Meyer has demonstrated his fuel cell device before Professor Michael Laughton, Dean of Engineering at Mary College, London, Admiral Sir Anthony Griffin, a former controller of the British Navy, and Dr Keith Hindley, a UK research chemist. According to the witnesses, the most startling aspect of the Meyer cell was that it remained cold, even after hours of gas production as his system appeared to operate on mere milliamperes, rather than the amperes that conventional electrolysis would require. The witnesses also stated:
"After hours of discussion between ourselves, we concluded that Stan Meyer did appear to have discovered an entirely new method for splitting water which showed few of the characteristics of classical electrolysis. Confirmation that his devices actually do work come from his collection of granted US patents on various parts of the WFC system. Since they were granted under Section 101 by the US Patent Office, the hardware involved in the patents has been examined experimentally by US Patent Office experts and their seconded experts and all the claims have been established."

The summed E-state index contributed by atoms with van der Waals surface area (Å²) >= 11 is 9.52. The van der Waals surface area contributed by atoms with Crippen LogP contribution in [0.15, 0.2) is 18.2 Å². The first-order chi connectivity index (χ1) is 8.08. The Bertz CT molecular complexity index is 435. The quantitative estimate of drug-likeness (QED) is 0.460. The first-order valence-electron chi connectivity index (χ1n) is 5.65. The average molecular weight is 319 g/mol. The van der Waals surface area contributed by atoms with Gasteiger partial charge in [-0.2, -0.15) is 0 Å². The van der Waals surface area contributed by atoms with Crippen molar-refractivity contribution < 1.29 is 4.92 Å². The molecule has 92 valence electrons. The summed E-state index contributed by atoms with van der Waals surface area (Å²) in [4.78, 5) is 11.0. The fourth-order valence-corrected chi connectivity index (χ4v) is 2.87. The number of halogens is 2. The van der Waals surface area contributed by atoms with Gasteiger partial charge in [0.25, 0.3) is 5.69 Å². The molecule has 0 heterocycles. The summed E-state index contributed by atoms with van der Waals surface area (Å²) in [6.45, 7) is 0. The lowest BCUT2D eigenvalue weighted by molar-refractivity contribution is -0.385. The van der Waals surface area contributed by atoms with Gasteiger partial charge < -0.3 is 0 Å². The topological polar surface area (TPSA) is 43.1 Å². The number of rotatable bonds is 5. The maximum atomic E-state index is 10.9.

Water fueled Car
It Runs on Water is a video with Stanley Meyer demonstrating the water fuel cell in a car. Meyer claimed that he could run a 1.6 liter Volkswagen Dune Buggy on water instead of gasoline. He replaced the spark plugs with "injectors" to spray a fine mist into the engine cylinders, which he claimed were electrified at a resonant frequency. The fuel cell would split water into hydrogen and oxygen gas, which would combust back into water vapor in a conventional hydrogen engine to produce net energy. Estimates made showed that only 22 US gallons (83 L) of water were required to travel from one US coast to the other. Meyer also demonstrated his vehicle for his city's local news station Action 6 News. A video of the buggie in action can be found here.
It failed to work during a required demonstration of the water-fueled car in a 1990 court case. An Ohio court found Stanley Meyer guilty of "gross and egregious fraud" in a case brought against him by disgruntled investors. The court decided that the centerpiece of the car, his water fuel cell, was a conventional electrolysis device, and he was ordered to repay the investors $25,000.
However, in their 1 December 1996 issue , the London Sunday Times published an article entitled "End of Road for Car that Ran on Water" by Tony Edwards. It upheld the court case, stating that three "Expert Witnesses" were not impressed and decided that the WFC was simply using conventional electrolysis.